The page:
Finally the Computer Language Benchmarks Game consists of micro-benchmarks that might not accurately reflect many characteristics of the measured languages and even mediate wrong impressions. This research paper, recently published by Google gives a more accurate overview of several language characteristics of Go, Scala, Java and C++ — particularly the "V. Performance Analysis" part. So in the end Go's almost as memory-hungry as Java (81% of Java's memory) and consumes even 170% as much memory as Scala (couldn't find in the paper whether JVM's memory consumption was considered).

But again, Go's young and still under heavy development (API changes)! Many improvements are coming soon.

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>>This research paper, recently published by Google<< It isn't a research paper, and it wasn't published by Google. It's an experience report by one Google employee presented at the "Scala Days 2011" Scala workshop. –  igouy Jun 15 '11 at 17:49
    
>>might not accurately reflect many characteristics of the measured languages and even mediate wrong impressions<< That's just as true of the "loop recognition" programs, and likely to be true of every performance comparison between different programming languages. In fact the author tells you - "We do not explore any aspects of multi-threading, or higher level type mechanisms... we also do not perform heavy numerical computation..." –  igouy Jun 15 '11 at 17:58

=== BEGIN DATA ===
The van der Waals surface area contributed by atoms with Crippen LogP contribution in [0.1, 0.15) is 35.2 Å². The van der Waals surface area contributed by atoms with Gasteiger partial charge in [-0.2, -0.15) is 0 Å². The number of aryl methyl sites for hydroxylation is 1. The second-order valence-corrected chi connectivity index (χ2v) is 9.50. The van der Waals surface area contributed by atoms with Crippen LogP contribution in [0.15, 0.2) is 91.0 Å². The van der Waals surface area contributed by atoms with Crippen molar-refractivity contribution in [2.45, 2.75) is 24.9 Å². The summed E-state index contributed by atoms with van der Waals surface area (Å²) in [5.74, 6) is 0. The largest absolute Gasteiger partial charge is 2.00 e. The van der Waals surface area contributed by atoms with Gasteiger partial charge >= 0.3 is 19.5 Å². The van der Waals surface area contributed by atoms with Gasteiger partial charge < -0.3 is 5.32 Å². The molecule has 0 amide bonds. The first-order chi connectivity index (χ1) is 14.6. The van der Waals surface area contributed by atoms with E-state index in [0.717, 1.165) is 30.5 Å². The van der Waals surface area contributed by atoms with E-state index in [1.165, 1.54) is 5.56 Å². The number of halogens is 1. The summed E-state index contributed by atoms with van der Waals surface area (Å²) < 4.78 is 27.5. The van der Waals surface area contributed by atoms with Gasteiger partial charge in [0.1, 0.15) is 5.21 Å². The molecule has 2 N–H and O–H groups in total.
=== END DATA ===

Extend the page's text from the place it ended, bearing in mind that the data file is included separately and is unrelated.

@igouy On the cover you can read "Google" and everything relevant is covered with corresponding references. So why it's not a "research paper, published by Google" if Google is mentioned with its headquarter address? Research papers aren't an academia-only domain. –  Alexander Orlov Jun 15 '11 at 21:41
    
On the cover you can read the mailing address at which the author can be contacted, and the author's email address. Check the URL of the pdf that you posted. Note the domain - days2011.scala-lang.org - the Scala Days 2011" Scala workshop. –  igouy Jun 16 '11 at 16:05